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Mountie tears up as he recalls events of Moncton shooting at RCMP labour trial

Click to play video: 'N.B. trial continues for RCMP over response to Justin Bourque’s shooting rampage' N.B. trial continues for RCMP over response to Justin Bourque’s shooting rampage
The RCMP Labour Code trial continued on April 25, 2017 with the Crown presenting an expert in tactical response who had recommended the force implement better weapons and equipment more than 10 years ago. Global’s Shelley Steeves reports – Apr 25, 2017

An RCMP officer recalled feeling blood stream down her body as she fled a gunman who shot her twice and killed three other Mounties during a 2014 shooting spree.

Const. Darlene Goguen, one of two officers wounded in the June 2014 Moncton massacre, said Tuesday she feared that if other officers came to her aid, they would also become targets.

“I thought to myself, ‘I’ve got to drive as far as I can before I can’t drive any further,” Goguen told the RCMP’s Labour Code trial, her voice cracking. “And I have to keep other members from coming in because he’ll kill them.”

Goguen was one of four RCMP officers who responded to the scene in Moncton’s northwest end to testify in Moncton provincial court Tuesday.

READ MORE: ‘It has been difficult for all of us’: RCMP labour trial over slain officers enters 2nd week

They described a hectic, tragic scene – with one officer locking eyes with Justin Bourque as he aimed a rifle toward him – and a lack of police firepower and training.

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The Labour Code charges against the RCMP allege it failed to provide members and supervisors with the appropriate information, instruction and training in an active-shooter event, and didn’t give members the appropriate equipment.

The Labour Code charges against the RCMP allege it failed to provide members and supervisors with the appropriate information, instruction and training in an active-shooter event, and didn’t give members the appropriate equipment.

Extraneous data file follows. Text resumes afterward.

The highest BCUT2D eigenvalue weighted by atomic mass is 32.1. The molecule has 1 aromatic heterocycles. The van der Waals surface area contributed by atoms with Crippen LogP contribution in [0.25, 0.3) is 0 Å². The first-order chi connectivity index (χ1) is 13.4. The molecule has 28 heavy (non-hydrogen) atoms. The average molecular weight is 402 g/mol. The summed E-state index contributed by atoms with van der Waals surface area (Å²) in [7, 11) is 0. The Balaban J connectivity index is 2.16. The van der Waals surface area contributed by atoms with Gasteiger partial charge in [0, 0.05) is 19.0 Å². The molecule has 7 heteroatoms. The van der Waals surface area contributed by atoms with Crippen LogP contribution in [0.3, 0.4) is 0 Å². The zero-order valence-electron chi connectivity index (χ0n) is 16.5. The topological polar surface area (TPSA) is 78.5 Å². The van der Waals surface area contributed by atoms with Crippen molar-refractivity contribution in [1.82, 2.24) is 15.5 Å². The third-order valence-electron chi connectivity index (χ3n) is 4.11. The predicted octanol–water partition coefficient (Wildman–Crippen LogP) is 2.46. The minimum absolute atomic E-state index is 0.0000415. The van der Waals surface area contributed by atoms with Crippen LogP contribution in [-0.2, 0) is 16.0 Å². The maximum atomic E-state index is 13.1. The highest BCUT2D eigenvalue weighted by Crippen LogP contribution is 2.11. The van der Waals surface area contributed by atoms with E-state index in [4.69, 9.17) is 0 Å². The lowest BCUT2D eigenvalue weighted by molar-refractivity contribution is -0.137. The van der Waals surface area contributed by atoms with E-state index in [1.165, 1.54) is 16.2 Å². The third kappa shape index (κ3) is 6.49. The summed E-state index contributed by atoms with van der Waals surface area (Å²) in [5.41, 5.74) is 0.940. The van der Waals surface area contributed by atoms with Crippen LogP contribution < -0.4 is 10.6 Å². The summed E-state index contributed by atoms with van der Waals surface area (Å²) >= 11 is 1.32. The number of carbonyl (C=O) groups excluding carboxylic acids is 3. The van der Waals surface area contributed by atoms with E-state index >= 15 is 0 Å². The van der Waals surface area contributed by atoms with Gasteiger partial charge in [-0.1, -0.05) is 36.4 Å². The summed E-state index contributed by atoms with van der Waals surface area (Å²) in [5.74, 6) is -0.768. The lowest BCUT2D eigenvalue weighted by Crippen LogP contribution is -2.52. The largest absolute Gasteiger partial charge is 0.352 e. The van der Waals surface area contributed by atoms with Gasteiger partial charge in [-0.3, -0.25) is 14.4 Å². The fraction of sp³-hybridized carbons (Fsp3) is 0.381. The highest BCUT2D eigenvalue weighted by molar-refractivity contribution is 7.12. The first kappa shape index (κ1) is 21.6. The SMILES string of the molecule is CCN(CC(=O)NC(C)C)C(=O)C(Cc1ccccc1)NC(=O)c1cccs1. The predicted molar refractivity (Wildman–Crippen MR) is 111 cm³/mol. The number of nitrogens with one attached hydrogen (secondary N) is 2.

Johnstone said “something didn’t feel right” as he and Const. Eric Dubois approached woods where a suspicious man with two long rifles and what appeared to be a crossbow had been seen.

Johnstone said he caught a glimpse of the suspect being chased by officers, but soon joined the effort to assist Const. Fabrice Gevaudan, who was dragged into a nearby garage with fatal gunshot wounds.

He told Judge Leslie Jackson he waited for fire crews and paramedics to arrive for what “felt like forever,” but could have been minutes.

Johnstone said he didn’t know where the shooter was or whether he was acting alone. He told court that he lives in the area, so he called his wife to let her know that “at that time, I was safe.”

WATCH: Father-in-law of slain Mountie calls for Ottawa and RCMP to avoid trial

Click to play video: 'Father-in-law of slain Mountie calls for Ottawa and RCMP to avoid trial' Father-in-law of slain Mountie calls for Ottawa and RCMP to avoid trial
Father-in-law of slain Mountie calls for Ottawa and RCMP to avoid trial – Apr 3, 2017

As police planned to set up a perimeter, Johnstone said he returned to his patrol car and unwrapped the new hard-body armour in the trunk.

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“(I) caught my breath and realized what just happened,” said Johnstone. “That was the first opportunity I had after that to put it on.”

Johnstone said he later learned he had put on the hard-body armour “backwards,” and that prior to the Bourque murders, no practical training about how to use the equipment.

He said he was off work for about two months after the incident. When he returned, Johnstone said he was sent for carbine rifle training, but had to excuse himself because the rapid gunfire was giving him “flashbacks” from that night.

During cross-examination, defence lawyer Mark Ertel said an email was sent instructing officers to familiarize themselves with the equipment, but Johnstone said he didn’t recall receiving that instruction.

“It’s easy to look back and say, in a perfect scenario, anybody can put on any piece of equipment that they want to,” Johnstone said. “Put somebody under stress that just saw two of their friends get shot and … you don’t remember.”

READ MORE: Mounties prepare to relive ‘horrific night’ as trial against RCMP begins in N.B.

Bourque was sentenced to life in prison with no parole eligibility for 75 years after pleading guilty to three counts of first-degree murder and two counts of attempted murder.

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